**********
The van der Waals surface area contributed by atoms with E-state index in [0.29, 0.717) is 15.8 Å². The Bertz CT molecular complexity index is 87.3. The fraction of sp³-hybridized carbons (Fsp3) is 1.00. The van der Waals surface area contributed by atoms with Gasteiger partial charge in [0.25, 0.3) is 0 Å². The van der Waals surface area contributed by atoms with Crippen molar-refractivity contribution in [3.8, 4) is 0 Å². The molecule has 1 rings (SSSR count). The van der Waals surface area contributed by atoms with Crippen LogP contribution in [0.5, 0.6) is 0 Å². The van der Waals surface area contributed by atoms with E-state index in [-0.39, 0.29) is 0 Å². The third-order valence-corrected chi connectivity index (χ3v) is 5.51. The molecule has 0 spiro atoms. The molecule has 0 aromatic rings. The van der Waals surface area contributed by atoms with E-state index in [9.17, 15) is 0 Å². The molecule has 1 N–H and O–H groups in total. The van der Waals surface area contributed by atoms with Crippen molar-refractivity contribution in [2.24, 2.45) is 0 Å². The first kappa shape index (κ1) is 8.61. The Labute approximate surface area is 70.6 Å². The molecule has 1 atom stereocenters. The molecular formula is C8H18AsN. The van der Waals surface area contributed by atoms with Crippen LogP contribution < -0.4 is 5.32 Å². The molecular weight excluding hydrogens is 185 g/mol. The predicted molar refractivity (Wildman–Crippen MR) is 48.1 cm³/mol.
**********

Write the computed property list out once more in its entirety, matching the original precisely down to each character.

The van der Waals surface area contributed by atoms with E-state index in [0.29, 0.717) is 15.8 Å². The Bertz CT molecular complexity index is 87.3. The fraction of sp³-hybridized carbons (Fsp3) is 1.00. The van der Waals surface area contributed by atoms with Gasteiger partial charge in [0.25, 0.3) is 0 Å². The van der Waals surface area contributed by atoms with Crippen molar-refractivity contribution in [3.8, 4) is 0 Å². The molecule has 1 rings (SSSR count). The van der Waals surface area contributed by atoms with Crippen LogP contribution in [0.5, 0.6) is 0 Å². The van der Waals surface area contributed by atoms with E-state index in [-0.39, 0.29) is 0 Å². The third-order valence-corrected chi connectivity index (χ3v) is 5.51. The molecule has 0 spiro atoms. The molecule has 0 aromatic rings. The van der Waals surface area contributed by atoms with E-state index in [9.17, 15) is 0 Å². The molecule has 1 N–H and O–H groups in total. The van der Waals surface area contributed by atoms with Crippen molar-refractivity contribution in [2.24, 2.45) is 0 Å². The first kappa shape index (κ1) is 8.61. The Labute approximate surface area is 70.6 Å². The molecule has 1 atom stereocenters. The molecular formula is C8H18AsN. The van der Waals surface area contributed by atoms with Crippen LogP contribution < -0.4 is 5.32 Å². The molecular weight excluding hydrogens is 185 g/mol. The predicted molar refractivity (Wildman–Crippen MR) is 48.1 cm³/mol.